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Birth of An Industry: Blackface Minstrelsy and the Rise of American Animation

Nicholas Sammond, Author

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Performance, Page 56

In the early twentieth century efficiency in industrial management became extremely popular, in business and in popular culture. F.W. Taylor popularized “stopwatch studies” of worker movement, and Lillian and Frank Gilbreth made films that charted the flow of work against the organization of work spaces, calling their research “time and motion study.”

Compare the Gilbreth set for a cinematic time and motion study of a typist, circa 1914. with Winsor McCay's whimsical parody of failed efficiency in animation. In Gertie (1914), McCay's cinematographer and his assistant pile drawings into McCay's assistant's arms, higher and higher, until the pile falls to the ground, hopelessly shuffled, demonstrating the material enormity of the task of making the film. (McCay's actual assistant was John  Fitzsimmons; in the film the part is played by his son Robert, who would later become an animator.)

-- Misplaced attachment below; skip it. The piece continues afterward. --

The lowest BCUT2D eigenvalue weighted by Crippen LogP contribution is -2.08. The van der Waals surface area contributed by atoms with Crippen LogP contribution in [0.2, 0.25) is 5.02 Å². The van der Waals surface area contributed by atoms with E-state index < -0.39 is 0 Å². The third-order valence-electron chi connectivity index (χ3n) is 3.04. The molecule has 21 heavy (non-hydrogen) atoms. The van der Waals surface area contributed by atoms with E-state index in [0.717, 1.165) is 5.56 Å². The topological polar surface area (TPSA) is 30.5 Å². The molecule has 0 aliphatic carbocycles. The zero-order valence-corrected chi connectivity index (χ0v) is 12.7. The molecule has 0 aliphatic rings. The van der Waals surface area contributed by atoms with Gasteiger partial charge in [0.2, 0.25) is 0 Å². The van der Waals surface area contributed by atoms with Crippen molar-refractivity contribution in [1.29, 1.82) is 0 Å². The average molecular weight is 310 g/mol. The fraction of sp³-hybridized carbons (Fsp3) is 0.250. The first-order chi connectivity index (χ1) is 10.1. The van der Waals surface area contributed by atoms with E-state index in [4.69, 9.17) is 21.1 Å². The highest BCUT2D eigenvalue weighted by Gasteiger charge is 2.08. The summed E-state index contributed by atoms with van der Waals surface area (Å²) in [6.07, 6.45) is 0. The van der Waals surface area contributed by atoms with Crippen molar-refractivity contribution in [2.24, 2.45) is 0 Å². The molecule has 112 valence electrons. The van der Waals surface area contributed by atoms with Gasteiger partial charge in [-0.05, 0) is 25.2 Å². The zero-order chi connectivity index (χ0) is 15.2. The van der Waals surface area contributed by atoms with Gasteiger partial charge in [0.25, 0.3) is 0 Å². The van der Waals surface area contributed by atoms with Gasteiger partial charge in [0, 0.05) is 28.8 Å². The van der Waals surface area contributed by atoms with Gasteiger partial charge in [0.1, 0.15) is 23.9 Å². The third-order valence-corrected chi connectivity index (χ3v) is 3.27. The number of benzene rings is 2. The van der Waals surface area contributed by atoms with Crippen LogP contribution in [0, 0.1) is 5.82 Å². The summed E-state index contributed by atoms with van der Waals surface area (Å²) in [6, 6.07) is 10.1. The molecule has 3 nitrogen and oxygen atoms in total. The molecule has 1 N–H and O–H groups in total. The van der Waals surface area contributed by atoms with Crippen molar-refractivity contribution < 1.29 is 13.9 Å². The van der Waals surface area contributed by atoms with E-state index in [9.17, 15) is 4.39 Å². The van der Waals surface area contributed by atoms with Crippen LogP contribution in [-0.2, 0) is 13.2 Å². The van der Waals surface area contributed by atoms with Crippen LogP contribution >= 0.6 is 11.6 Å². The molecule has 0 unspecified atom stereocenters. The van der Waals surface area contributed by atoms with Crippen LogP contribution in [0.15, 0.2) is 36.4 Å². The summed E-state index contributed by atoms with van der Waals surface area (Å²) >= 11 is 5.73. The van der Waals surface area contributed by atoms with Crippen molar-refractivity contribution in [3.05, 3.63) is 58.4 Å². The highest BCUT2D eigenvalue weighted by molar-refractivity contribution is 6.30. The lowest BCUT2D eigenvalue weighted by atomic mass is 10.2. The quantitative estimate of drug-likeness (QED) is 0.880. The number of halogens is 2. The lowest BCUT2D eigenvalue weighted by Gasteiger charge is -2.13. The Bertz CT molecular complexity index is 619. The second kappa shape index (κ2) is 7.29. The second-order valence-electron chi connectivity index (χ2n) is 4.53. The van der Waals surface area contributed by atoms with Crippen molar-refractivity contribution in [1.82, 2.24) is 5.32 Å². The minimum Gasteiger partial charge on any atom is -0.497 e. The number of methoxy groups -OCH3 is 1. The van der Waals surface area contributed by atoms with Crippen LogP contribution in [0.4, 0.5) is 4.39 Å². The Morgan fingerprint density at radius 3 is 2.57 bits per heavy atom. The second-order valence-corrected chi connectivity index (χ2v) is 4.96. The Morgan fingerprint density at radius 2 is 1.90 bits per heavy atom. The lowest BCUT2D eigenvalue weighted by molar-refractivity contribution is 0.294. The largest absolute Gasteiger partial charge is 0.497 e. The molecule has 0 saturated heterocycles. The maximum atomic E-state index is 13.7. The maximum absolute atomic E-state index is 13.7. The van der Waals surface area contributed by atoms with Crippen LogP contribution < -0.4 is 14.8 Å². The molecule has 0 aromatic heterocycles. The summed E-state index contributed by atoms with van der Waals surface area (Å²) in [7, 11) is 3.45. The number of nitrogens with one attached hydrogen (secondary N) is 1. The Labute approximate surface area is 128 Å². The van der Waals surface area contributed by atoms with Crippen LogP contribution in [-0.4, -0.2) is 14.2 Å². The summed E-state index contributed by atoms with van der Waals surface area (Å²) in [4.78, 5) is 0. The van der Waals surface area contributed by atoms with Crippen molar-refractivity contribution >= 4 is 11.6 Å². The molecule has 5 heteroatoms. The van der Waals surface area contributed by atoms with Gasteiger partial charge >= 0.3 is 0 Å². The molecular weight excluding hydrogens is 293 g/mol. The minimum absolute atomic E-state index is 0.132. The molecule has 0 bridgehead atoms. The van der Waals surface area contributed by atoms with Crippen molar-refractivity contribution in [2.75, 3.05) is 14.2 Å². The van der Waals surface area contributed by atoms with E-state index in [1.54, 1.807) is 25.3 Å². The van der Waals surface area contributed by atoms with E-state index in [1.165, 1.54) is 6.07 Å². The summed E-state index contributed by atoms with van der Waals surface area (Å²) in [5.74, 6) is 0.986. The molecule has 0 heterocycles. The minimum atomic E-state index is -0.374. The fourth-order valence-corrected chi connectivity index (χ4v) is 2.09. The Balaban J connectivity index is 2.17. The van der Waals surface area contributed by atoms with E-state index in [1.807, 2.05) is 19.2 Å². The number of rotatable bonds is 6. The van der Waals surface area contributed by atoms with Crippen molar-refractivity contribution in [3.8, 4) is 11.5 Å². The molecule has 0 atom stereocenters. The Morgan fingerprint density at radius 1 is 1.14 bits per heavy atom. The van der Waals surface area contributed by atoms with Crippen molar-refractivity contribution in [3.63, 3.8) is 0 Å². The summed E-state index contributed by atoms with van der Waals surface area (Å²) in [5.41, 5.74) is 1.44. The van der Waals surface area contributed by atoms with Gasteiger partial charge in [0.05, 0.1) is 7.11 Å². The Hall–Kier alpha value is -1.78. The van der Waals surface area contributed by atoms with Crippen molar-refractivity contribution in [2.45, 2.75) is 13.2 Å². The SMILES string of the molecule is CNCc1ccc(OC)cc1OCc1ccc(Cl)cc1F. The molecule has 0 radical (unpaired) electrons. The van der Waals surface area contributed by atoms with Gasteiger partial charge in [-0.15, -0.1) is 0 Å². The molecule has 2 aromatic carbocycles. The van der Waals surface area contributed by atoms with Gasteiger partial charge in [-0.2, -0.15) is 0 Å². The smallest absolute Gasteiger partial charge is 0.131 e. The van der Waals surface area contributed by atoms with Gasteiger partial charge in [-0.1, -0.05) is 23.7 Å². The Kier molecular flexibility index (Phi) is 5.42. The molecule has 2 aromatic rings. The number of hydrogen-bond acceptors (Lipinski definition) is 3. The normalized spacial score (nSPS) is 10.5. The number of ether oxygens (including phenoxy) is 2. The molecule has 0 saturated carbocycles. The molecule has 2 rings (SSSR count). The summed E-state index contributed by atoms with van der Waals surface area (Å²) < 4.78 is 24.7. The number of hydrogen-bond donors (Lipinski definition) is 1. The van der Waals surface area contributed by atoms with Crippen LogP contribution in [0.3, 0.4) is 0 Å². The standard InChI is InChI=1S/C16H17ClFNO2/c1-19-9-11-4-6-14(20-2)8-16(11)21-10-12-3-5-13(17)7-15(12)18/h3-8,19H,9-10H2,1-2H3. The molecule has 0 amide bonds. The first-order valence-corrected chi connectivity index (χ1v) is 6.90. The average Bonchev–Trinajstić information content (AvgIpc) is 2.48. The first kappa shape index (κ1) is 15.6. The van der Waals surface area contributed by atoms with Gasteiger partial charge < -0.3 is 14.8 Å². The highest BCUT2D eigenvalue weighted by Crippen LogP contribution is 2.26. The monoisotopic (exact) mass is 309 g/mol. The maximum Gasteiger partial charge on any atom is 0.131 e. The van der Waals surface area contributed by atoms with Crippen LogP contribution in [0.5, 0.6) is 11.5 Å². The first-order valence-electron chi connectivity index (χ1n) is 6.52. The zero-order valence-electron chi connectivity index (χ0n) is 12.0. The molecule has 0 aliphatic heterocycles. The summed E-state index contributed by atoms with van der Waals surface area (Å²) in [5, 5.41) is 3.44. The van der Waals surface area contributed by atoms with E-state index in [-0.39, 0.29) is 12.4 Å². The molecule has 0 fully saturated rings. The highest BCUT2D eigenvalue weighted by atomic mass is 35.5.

(Gilbreth Image Courtesy of Purdue University Libraries, Karnes Archives and Special Collections.)
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